In April 2020, a webinar was held to discuss the “Policy and Regulatory Constraints and Enablers to Women’s Financial Inclusion in Myanmar”. Based on the research, UNCDF highlighted key policy and regulatory constraints within Myanmar, and presented four opportunity areas for advancing women’s financial inclusion within the enabling environment:

  1. policy coherence on the country’s national and regional commitments to gender equality, women’s economic empowerment and financial inclusion;
  2. integrating women’s financial inclusion considerations into national financial inclusion strategies and other financial laws, policies and regulation;
  3. promoting women’s access to identification documents, institutions and assets; and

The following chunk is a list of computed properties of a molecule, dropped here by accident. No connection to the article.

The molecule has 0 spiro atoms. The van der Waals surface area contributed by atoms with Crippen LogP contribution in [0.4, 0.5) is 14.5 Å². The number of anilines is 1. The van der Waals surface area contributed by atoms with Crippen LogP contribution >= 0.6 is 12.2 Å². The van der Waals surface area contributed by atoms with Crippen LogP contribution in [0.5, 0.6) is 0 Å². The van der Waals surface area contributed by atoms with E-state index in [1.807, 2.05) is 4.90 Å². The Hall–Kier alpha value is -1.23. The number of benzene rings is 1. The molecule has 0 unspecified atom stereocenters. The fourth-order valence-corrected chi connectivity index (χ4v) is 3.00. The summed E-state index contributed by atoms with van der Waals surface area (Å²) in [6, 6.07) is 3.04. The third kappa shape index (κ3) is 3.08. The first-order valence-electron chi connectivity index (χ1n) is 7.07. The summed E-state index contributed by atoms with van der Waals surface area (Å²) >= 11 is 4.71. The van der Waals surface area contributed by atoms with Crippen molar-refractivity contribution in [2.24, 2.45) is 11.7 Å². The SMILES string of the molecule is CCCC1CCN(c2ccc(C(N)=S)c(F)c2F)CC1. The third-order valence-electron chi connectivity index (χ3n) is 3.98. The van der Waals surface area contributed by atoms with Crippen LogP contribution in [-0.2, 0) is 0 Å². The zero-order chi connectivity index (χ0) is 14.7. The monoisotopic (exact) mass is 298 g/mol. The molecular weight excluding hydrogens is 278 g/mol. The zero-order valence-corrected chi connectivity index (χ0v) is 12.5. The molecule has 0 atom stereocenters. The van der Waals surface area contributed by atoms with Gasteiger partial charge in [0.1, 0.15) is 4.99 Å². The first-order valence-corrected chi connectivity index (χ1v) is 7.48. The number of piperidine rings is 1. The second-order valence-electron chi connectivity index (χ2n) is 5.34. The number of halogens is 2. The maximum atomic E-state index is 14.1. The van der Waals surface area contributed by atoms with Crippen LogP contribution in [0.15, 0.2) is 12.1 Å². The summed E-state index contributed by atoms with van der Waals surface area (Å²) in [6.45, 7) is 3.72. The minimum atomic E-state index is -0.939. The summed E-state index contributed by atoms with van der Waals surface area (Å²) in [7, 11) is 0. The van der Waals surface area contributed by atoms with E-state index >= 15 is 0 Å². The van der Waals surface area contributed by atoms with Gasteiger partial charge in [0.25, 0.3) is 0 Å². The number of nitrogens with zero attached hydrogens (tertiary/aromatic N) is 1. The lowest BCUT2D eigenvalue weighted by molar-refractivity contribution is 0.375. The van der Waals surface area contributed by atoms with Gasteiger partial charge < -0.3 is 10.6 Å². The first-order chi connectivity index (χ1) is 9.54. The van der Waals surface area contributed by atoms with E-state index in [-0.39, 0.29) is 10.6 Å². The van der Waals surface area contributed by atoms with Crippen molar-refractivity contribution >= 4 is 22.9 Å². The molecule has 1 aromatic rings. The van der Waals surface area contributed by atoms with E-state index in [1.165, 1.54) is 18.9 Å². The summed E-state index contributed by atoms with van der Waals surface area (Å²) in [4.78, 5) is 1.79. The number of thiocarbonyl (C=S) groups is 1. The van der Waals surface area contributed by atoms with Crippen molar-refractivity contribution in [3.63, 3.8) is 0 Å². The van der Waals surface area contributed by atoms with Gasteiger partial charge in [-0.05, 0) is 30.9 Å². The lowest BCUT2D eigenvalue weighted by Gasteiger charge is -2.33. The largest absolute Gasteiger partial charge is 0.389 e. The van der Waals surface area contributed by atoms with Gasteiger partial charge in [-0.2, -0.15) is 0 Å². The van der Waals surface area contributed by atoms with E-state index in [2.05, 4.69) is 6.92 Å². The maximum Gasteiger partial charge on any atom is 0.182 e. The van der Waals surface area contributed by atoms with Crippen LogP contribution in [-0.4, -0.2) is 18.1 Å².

4. enacting laws protecting women from violence as customers and employees of FSPs.

Participants engaged actively through questions and discussions on how to apply these findings to their respective fields of work.

Continuous Support in Product Development Trainings

UNCDF continues to engage FSPs in Myanmar, including two of the largest microfinance institutions BRAC, where UNCDF is engaging them in an institutional gender self-assessment, data analytics and product ideation trainings. After the training, BRAC set up a product development team focusing on women merchants in remote regions to address the challenge of how to graduate specific women customers (e.g. enterprises, farmers) from group to individual microenterprise loans.